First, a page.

China’s birthrate falls to 61-year low despite moves to stave off demographic crisis

Beijing announces major reforms to address decline, including introduction of three-child policy

China’s birthrate has fallen to its lowest level in six decades, barely outnumbering deaths in 2021 despite major government efforts to increase population growth and stave off a demographic crisis.

Across China, 10.62 million babies were born in 2021, a rate of 7.52 per thousand people, the national bureau of statistics said on Monday. In the same period 10.14 million deaths were recorded, a mortality rate of 7.18 per thousand, producing a population growth rate of just 0.34 per thousand head of population.

The rate of growth is the lowest since 1960, and adds to the findings of last May’s once-a-decade census, which found an average annual rise of 0.53 per cent, down from 0.57 per cent reported from 2000 to 2010.

China, like much of east Asia, is in the grip of a population crisis, with lowering birthrates, and predictions of imminent negative population growth and an ageing population. Monday's figures showed the proportion of over-60s in China rose from 18.7 per cent in 2020 to 18.9 per cent.


“The demographic challenge is well known but the speed of population ageing is clearly faster than expected,” said Zhiwei Zhang, the chief economist at Pinpoint Asset Management.

“This suggests China’s total population may have reached its peak in 2021. It also indicates China’s potential growth is likely slowing faster than expected.”

Beijing has announced major reforms to address the decline, including raising the retirement age. A three-child policy has replaced the two-child policy that was introduced in 2016 and sparked a slight increase in births before the birthrate began falling again.

The high cost of living, delayed marriages and lack of social mobility are frequently cited as contributing factors to young Chinese people’s reluctance to have children. In response, Beijing has banned expensive private tutoring, and pledged better access to childcare and maternity leave.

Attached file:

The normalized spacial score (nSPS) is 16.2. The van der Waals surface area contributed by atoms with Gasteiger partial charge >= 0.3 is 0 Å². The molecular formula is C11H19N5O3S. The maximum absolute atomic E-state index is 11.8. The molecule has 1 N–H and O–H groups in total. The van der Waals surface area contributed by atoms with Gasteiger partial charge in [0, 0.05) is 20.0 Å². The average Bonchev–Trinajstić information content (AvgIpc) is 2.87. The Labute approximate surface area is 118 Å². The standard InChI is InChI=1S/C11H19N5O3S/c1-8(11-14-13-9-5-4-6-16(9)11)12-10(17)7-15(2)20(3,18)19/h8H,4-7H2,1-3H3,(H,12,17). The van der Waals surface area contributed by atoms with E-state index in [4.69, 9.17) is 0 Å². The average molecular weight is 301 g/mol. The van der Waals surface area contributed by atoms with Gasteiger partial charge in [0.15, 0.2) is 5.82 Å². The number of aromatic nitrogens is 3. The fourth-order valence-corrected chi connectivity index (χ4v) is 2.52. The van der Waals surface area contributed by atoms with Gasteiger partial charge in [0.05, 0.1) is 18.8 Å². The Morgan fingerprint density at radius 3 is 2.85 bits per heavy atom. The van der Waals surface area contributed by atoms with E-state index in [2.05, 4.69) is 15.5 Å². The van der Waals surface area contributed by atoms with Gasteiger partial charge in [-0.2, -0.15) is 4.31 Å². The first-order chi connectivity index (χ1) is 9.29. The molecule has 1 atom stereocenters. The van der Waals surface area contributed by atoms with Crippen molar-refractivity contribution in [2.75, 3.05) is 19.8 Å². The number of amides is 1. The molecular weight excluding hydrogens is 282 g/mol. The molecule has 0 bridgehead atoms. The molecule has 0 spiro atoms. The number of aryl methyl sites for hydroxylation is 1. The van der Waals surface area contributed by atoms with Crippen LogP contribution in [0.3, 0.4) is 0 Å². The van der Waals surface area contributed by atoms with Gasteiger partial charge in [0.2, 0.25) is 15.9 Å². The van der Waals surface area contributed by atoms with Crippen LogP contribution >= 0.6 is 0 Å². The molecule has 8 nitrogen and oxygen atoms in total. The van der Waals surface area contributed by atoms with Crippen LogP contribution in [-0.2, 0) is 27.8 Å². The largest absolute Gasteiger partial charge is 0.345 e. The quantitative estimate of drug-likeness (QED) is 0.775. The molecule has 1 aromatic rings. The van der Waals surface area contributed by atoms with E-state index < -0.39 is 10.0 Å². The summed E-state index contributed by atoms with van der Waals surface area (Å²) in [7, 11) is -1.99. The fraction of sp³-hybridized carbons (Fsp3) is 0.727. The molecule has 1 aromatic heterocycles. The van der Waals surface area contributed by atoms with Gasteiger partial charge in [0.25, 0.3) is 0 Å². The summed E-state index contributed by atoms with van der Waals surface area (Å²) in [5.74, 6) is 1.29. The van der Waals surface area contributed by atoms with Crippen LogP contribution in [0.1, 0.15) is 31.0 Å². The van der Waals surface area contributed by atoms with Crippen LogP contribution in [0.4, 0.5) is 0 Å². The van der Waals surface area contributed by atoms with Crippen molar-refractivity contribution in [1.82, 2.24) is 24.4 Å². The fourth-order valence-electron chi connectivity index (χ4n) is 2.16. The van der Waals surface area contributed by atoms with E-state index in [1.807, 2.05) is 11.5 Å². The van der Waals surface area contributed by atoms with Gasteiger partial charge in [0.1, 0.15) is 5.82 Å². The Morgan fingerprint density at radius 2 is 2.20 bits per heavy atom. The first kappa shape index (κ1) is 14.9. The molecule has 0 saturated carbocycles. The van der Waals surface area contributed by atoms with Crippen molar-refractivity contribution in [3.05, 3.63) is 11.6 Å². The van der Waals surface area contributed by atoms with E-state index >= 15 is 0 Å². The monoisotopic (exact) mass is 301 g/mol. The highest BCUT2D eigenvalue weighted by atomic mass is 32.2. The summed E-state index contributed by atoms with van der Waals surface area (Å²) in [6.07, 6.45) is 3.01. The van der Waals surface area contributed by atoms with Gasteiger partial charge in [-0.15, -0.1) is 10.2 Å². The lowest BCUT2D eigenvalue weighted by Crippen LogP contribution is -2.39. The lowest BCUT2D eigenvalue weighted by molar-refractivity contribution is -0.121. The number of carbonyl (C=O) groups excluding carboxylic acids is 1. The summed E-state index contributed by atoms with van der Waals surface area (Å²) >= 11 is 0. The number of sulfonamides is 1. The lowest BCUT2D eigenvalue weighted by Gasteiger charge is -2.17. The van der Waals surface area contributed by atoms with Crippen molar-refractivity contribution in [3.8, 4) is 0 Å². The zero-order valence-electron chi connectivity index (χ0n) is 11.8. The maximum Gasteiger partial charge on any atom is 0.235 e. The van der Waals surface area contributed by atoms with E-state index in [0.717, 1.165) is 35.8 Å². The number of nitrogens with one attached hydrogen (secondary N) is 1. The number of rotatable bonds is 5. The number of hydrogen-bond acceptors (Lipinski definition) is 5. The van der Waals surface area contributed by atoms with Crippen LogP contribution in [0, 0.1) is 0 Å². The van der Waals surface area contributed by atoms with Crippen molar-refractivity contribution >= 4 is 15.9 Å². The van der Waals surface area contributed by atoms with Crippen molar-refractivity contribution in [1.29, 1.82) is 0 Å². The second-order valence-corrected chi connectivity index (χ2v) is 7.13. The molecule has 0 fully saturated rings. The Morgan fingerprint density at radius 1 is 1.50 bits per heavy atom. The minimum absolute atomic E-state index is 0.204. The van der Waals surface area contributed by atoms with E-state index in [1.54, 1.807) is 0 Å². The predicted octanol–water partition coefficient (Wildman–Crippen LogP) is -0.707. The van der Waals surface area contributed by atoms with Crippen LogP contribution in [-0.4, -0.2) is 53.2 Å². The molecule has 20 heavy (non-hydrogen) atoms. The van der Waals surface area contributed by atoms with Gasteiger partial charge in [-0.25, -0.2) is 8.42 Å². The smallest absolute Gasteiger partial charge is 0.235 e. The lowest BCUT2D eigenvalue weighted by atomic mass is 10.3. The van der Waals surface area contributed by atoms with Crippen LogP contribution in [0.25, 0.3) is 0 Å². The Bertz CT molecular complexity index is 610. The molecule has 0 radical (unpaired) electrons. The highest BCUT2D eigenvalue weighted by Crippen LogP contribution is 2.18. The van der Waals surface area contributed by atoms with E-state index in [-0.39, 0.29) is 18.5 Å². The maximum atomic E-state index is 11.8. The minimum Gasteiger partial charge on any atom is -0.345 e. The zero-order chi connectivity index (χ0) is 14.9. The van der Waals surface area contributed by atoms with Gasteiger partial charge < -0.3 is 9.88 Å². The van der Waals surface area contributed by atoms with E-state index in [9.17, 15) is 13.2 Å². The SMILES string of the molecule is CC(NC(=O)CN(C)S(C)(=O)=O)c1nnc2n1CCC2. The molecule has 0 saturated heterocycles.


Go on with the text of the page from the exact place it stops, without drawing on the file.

Economic instability

Prof Wang Feng, from the University of California Irvine and who specialises in Asian demographics, said the results showed the root causes ran deeper than the policymakers realised.

“The policies announced last year are mostly rhetoric, or at most like Band-Aids,” he said.

“Without addressing the deeply rooted causes discouraging young Chinese from getting married and having children, from gender inequality to high living cost, what we are seeing now is likely just the beginning of a further decline in birthrate and a prolonged process of population decline in China.”

China also faces potential instability on the economic front, with GDP data published alongside the population findings revealing a dramatic slowdown in the final months of 2021.

China, the world’s second-largest economy, reported a higher-than-expected GDP rise of 8.1 per cent year-on-year, beyond the government’s predictions of 6 per cent, but with the growth concentrated in the first half of the year. In the fourth quarter it rose by 4 per cent, down from 4.9 per cent in the third quarter.

"The domestic economy is under the triple pressures of demand contraction, supply shock and weakening expectations," said bureau spokesman Ning Jizhe.

The last year has seen extraordinary levels of change in consumer habits and of government intervention in major Chinese industries. Retail sales growth dropped from 3.9 per cent in November to 1.7 per cent in December.

“Economic growth is clearly under pressure, [and] recent Omicron outbreaks in China exacerbated the downside risk,” said Mr Zhang.

Construction has slumped and property sales were battered amid a crisis in development, most notably the ongoing financial difficulties of major firm Evergrande.

Government intervention into the $1 billion private tutoring industry and continued crackdowns on the tech sector have also seen waves of layoffs. An emissions-reduction push coupled with supply chain issues and bans on some imported coal have been blamed, alongside rising power prices for power cuts. – Guardian